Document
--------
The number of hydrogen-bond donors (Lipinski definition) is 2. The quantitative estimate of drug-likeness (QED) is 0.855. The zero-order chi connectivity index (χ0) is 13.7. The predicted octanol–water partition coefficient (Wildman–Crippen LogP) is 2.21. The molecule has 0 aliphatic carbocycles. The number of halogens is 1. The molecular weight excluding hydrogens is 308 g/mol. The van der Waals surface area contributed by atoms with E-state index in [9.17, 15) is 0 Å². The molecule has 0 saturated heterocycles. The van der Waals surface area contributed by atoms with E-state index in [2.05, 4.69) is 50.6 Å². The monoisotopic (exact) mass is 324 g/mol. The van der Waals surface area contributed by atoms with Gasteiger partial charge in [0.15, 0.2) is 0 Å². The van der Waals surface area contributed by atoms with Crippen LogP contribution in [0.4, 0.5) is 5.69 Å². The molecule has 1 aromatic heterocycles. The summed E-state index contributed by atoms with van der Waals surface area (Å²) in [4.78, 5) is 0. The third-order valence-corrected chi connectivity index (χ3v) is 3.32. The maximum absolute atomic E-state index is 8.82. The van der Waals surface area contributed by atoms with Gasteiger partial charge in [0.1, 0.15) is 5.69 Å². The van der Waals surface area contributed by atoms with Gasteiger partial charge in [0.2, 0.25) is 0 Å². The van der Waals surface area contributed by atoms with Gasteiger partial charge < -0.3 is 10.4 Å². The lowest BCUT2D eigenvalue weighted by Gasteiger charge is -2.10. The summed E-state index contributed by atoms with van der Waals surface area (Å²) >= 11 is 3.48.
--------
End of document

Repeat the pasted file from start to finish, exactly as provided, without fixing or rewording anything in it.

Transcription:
The number of hydrogen-bond donors (Lipinski definition) is 2. The quantitative estimate of drug-likeness (QED) is 0.855. The zero-order chi connectivity index (χ0) is 13.7. The predicted octanol–water partition coefficient (Wildman–Crippen LogP) is 2.21. The molecule has 0 aliphatic carbocycles. The number of halogens is 1. The molecular weight excluding hydrogens is 308 g/mol. The van der Waals surface area contributed by atoms with E-state index in [9.17, 15) is 0 Å². The molecule has 0 saturated heterocycles. The van der Waals surface area contributed by atoms with E-state index in [2.05, 4.69) is 50.6 Å². The monoisotopic (exact) mass is 324 g/mol. The van der Waals surface area contributed by atoms with Gasteiger partial charge in [0.15, 0.2) is 0 Å². The van der Waals surface area contributed by atoms with Crippen LogP contribution in [0.4, 0.5) is 5.69 Å². The molecule has 1 aromatic heterocycles. The summed E-state index contributed by atoms with van der Waals surface area (Å²) in [4.78, 5) is 0. The third-order valence-corrected chi connectivity index (χ3v) is 3.32. The maximum absolute atomic E-state index is 8.82. The van der Waals surface area contributed by atoms with Gasteiger partial charge in [0.1, 0.15) is 5.69 Å². The van der Waals surface area contributed by atoms with Gasteiger partial charge in [0.2, 0.25) is 0 Å². The van der Waals surface area contributed by atoms with Gasteiger partial charge < -0.3 is 10.4 Å². The lowest BCUT2D eigenvalue weighted by Gasteiger charge is -2.10. The summed E-state index contributed by atoms with van der Waals surface area (Å²) >= 11 is 3.48.